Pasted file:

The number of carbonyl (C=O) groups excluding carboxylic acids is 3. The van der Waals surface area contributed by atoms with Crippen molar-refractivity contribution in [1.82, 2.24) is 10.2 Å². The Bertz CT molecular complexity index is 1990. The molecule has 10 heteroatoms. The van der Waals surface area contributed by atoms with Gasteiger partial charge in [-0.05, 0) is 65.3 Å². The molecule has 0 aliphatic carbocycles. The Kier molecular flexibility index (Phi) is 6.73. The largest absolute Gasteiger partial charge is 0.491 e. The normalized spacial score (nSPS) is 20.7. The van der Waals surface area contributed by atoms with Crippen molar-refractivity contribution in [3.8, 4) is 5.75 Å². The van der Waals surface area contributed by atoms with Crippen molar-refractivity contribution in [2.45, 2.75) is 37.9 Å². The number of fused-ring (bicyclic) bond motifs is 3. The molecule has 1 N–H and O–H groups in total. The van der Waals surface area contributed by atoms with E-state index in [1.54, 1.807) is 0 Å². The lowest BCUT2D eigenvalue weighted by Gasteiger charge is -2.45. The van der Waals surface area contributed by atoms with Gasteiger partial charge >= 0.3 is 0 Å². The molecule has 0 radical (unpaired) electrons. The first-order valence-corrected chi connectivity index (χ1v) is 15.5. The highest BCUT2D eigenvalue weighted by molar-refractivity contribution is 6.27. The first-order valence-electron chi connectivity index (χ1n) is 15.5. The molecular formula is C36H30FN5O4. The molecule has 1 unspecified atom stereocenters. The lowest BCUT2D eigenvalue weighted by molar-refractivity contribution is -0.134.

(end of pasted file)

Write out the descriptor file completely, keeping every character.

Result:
The number of carbonyl (C=O) groups excluding carboxylic acids is 3. The van der Waals surface area contributed by atoms with Crippen molar-refractivity contribution in [1.82, 2.24) is 10.2 Å². The Bertz CT molecular complexity index is 1990. The molecule has 10 heteroatoms. The van der Waals surface area contributed by atoms with Gasteiger partial charge in [-0.05, 0) is 65.3 Å². The molecule has 0 aliphatic carbocycles. The Kier molecular flexibility index (Phi) is 6.73. The largest absolute Gasteiger partial charge is 0.491 e. The normalized spacial score (nSPS) is 20.7. The van der Waals surface area contributed by atoms with Crippen molar-refractivity contribution in [3.8, 4) is 5.75 Å². The van der Waals surface area contributed by atoms with Crippen molar-refractivity contribution in [2.45, 2.75) is 37.9 Å². The number of fused-ring (bicyclic) bond motifs is 3. The molecule has 1 N–H and O–H groups in total. The van der Waals surface area contributed by atoms with E-state index in [1.54, 1.807) is 0 Å². The lowest BCUT2D eigenvalue weighted by Gasteiger charge is -2.45. The van der Waals surface area contributed by atoms with Gasteiger partial charge >= 0.3 is 0 Å². The molecule has 0 radical (unpaired) electrons. The first-order valence-corrected chi connectivity index (χ1v) is 15.5. The highest BCUT2D eigenvalue weighted by molar-refractivity contribution is 6.27. The first-order valence-electron chi connectivity index (χ1n) is 15.5. The molecular formula is C36H30FN5O4. The molecule has 1 unspecified atom stereocenters. The lowest BCUT2D eigenvalue weighted by molar-refractivity contribution is -0.134.